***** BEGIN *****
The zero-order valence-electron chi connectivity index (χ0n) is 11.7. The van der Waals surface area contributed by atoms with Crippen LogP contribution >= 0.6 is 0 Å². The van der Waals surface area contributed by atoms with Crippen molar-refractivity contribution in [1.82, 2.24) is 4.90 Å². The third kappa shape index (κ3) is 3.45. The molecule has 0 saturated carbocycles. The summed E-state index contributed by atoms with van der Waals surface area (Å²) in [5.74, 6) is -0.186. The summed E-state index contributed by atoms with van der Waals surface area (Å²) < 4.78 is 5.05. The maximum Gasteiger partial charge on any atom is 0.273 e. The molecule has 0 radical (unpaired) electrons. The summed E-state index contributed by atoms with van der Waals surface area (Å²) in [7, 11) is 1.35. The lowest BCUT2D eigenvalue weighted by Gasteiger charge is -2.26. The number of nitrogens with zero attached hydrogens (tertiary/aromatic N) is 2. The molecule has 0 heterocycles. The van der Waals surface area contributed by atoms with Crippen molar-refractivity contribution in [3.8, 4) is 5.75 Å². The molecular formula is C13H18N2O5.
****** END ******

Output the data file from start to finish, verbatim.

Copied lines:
The zero-order valence-electron chi connectivity index (χ0n) is 11.7. The van der Waals surface area contributed by atoms with Crippen LogP contribution >= 0.6 is 0 Å². The van der Waals surface area contributed by atoms with Crippen molar-refractivity contribution in [1.82, 2.24) is 4.90 Å². The third kappa shape index (κ3) is 3.45. The molecule has 0 saturated carbocycles. The summed E-state index contributed by atoms with van der Waals surface area (Å²) in [5.74, 6) is -0.186. The summed E-state index contributed by atoms with van der Waals surface area (Å²) < 4.78 is 5.05. The maximum Gasteiger partial charge on any atom is 0.273 e. The molecule has 0 radical (unpaired) electrons. The summed E-state index contributed by atoms with van der Waals surface area (Å²) in [7, 11) is 1.35. The lowest BCUT2D eigenvalue weighted by Gasteiger charge is -2.26. The number of nitrogens with zero attached hydrogens (tertiary/aromatic N) is 2. The molecule has 0 heterocycles. The van der Waals surface area contributed by atoms with Crippen molar-refractivity contribution in [3.8, 4) is 5.75 Å². The molecular formula is C13H18N2O5.